What is ENERGY STAR?

Energy-StarENERGY STAR is a joint program of the U.S. Environmental Protection Agency (EPA) and the U.S. Department of Energy designed to help consumers save money, and protect the environment through energy-efficient products and practices.

In 1992, the (EPA) introduced ENERGY STAR as a voluntary labeling program designed to identify and promote energy-efficient products to reduce greenhouse gas emissions. Computers and monitors were the first labeled products. By 1995, the EPA had expanded the label to residential heating and cooling equipment. The ENERGY STAR label is now on major appliances, lighting, home electronics, and has been expanded to cover new homes and commercial and industrial buildings.

Whole Home ENERGY STAR Rating

For an entire home to be labeled ENERGY STAR, it must be built by an ENERGY STAR builder-partner to meet strict guidelines for energy efficiency set by the U.S. Environmental Protection Agency. These homes are at least 15% more energy efficient than homes built to the 2004 International Residential Code (IRC), and include additional energy-saving features that typically make them 20–30% more efficient than standard homes.

The ENERGY STAR label is rapidly becoming more of a selling feature. Home buyers are now very conscious of a potential home’s energy efficiency. The Multiple Listing Service has specific sections where ENERGY STAR rated systems and appliances can be highlighted so that buyers can easily determine if there is ENERGY STAR rated equipment in the home they are considering. However, as the whole-house Energy Star rating is fairly new, it doesn’t yet appear often.  As more and more homes get the designation, you will see it more often and consumers will look for the whole home rating.

The ‘No Cost Energy Assessment’ & Benefits

Locally, the ENERGY STAR program is partnered with a program called Mass Save. This initiative is sponsored by several local energy companies and administered by a company called Conservation Services Group. Through Mass Save you can schedule a no-cost “Energy Assessment” on your home or even your rental property. Depending on the results, homeowners are then eligible for an instant rebate of up to $2,000 for 75% of the cost of installing insulation, and a zero percent interest loan on new heating equipment. The website also contains a wealth of information on saving energy as well as information like current tax credits available for energy efficient home improvements.

As energy costs continue to rise, taking advantage of the Mass Save program, and looking for ENERGY STAR rated appliances will not only benefit you in the short term, but add value to your home when it comes time to sell.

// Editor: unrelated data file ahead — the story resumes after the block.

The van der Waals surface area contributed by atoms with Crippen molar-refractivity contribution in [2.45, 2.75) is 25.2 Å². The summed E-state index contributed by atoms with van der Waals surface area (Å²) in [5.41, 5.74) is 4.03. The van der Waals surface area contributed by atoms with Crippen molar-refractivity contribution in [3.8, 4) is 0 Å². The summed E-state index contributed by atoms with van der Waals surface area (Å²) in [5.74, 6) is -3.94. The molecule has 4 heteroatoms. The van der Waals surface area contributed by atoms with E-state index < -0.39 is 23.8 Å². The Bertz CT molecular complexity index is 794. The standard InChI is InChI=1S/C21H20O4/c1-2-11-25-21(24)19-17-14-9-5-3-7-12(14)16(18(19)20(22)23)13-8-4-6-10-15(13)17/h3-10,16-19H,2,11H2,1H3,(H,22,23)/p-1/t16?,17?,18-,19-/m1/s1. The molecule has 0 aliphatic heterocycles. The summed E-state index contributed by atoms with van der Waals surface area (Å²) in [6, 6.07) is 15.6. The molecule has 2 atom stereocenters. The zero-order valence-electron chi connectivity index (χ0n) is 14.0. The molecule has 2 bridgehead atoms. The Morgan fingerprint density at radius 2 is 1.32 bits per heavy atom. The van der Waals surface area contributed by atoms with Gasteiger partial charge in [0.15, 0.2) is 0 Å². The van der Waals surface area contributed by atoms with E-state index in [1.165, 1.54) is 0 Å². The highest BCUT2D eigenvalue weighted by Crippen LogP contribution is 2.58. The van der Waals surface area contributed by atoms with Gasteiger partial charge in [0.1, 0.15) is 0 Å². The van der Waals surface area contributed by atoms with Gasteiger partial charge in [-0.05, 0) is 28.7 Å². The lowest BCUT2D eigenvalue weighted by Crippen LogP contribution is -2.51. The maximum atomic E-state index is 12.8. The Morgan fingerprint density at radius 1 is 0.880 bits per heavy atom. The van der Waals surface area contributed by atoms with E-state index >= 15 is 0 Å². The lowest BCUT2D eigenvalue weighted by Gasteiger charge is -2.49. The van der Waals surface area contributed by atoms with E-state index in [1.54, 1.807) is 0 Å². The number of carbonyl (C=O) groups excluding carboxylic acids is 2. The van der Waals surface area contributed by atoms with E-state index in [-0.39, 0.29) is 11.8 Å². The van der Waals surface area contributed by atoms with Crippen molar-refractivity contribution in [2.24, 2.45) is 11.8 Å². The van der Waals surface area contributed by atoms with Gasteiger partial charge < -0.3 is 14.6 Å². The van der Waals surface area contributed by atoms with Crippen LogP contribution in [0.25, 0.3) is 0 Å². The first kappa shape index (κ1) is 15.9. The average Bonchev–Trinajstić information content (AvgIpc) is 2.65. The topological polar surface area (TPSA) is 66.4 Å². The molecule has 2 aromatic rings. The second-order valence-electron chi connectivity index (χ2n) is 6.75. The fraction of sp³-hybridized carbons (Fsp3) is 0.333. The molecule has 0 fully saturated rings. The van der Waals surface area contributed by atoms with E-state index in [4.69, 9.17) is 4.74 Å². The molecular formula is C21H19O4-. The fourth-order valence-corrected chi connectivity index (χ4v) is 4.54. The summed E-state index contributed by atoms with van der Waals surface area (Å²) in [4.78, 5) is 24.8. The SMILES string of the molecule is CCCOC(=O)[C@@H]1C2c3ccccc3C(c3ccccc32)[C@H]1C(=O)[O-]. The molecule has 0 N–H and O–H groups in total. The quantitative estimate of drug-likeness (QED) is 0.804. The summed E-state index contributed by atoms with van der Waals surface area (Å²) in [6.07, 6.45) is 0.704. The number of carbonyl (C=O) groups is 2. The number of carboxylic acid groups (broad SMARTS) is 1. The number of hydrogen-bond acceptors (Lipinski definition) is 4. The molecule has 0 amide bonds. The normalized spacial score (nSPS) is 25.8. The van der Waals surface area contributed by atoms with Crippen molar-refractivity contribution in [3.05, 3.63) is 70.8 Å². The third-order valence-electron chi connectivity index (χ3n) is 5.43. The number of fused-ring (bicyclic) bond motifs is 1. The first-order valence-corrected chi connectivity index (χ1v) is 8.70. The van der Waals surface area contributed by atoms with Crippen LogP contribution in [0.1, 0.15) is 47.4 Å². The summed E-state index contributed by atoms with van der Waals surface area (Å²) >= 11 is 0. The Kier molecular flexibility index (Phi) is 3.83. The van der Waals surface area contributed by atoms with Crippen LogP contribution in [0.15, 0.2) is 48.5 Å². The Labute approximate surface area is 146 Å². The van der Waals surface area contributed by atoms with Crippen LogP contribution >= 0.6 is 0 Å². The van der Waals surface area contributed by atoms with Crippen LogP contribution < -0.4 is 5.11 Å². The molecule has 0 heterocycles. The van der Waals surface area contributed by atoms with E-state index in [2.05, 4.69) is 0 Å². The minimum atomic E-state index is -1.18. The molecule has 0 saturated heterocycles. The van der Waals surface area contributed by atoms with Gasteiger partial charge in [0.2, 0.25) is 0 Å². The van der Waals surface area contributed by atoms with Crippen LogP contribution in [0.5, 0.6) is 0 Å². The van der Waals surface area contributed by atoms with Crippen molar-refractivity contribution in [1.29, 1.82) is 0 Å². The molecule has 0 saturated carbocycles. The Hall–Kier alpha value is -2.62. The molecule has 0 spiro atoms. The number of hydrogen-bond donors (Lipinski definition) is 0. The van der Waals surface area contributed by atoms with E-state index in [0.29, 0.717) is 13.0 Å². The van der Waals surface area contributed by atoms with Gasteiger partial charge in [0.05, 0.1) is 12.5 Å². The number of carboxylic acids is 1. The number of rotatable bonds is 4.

Resources:  www.masssave.com, www.energystar.gov

{Please Comment Here}

Has your home’s value decreased? Buy a more expensive one!

trading-upIf your home has decreased in value and you are thinking about selling it, it’s hard to see any silver lining. However, if you have other resources and have been thinking about buying a larger home, this is, surprisingly, the best time to “trade up.”

Here’s why…

I recommend that homeowners consider home ownership a long term investment in the residential real estate market. Most people plan to “stay invested,” buying and selling several homes in their lifetimes, or stay in the same home for decades. Most people enter the residential market when they first buy a home. They leave the market when they sell their last home or leave their last residence to heirs. People might trade up into a more expensive home or make a lateral move or two to something of similar value before downsizing in retirement as “empty nesters.” If you don’t sell your home and completely step out of the housing market by renting for a long time or traveling the world for few years, you stay invested. Similarly, you are no longer invested if sell your home and move to a completely different market, like moving from Boston to Florida. In these cases, you might want to carefully consider your relative position in each market.

Here is an example of how trading up could look when the value of your home is down:

2006: The value of your home (either just purchased or not) – Home A: $500,000

2012: Your home has decreased in value 15%. Current value Home A: $425,000